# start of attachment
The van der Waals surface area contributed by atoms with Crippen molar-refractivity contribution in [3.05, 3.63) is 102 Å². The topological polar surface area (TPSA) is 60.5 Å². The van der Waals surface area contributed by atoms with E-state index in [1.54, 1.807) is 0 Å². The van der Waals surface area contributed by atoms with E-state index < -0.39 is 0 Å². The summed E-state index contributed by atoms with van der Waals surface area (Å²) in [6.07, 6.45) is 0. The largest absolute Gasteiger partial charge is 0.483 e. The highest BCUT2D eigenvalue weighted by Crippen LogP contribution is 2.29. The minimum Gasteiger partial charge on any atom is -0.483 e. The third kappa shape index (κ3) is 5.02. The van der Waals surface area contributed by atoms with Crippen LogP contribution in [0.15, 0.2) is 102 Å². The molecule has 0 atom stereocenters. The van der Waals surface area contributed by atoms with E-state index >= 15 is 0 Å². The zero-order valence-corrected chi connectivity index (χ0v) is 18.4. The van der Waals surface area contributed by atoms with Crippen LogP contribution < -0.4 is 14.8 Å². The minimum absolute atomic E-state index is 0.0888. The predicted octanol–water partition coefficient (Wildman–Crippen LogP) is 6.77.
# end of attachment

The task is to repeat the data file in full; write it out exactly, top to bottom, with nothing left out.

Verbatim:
The van der Waals surface area contributed by atoms with Crippen molar-refractivity contribution in [3.05, 3.63) is 102 Å². The topological polar surface area (TPSA) is 60.5 Å². The van der Waals surface area contributed by atoms with E-state index in [1.54, 1.807) is 0 Å². The van der Waals surface area contributed by atoms with E-state index < -0.39 is 0 Å². The summed E-state index contributed by atoms with van der Waals surface area (Å²) in [6.07, 6.45) is 0. The largest absolute Gasteiger partial charge is 0.483 e. The highest BCUT2D eigenvalue weighted by Crippen LogP contribution is 2.29. The minimum Gasteiger partial charge on any atom is -0.483 e. The third kappa shape index (κ3) is 5.02. The van der Waals surface area contributed by atoms with Crippen LogP contribution in [0.15, 0.2) is 102 Å². The molecule has 0 atom stereocenters. The van der Waals surface area contributed by atoms with E-state index >= 15 is 0 Å². The zero-order valence-corrected chi connectivity index (χ0v) is 18.4. The van der Waals surface area contributed by atoms with Crippen LogP contribution < -0.4 is 14.8 Å². The minimum absolute atomic E-state index is 0.0888. The predicted octanol–water partition coefficient (Wildman–Crippen LogP) is 6.77.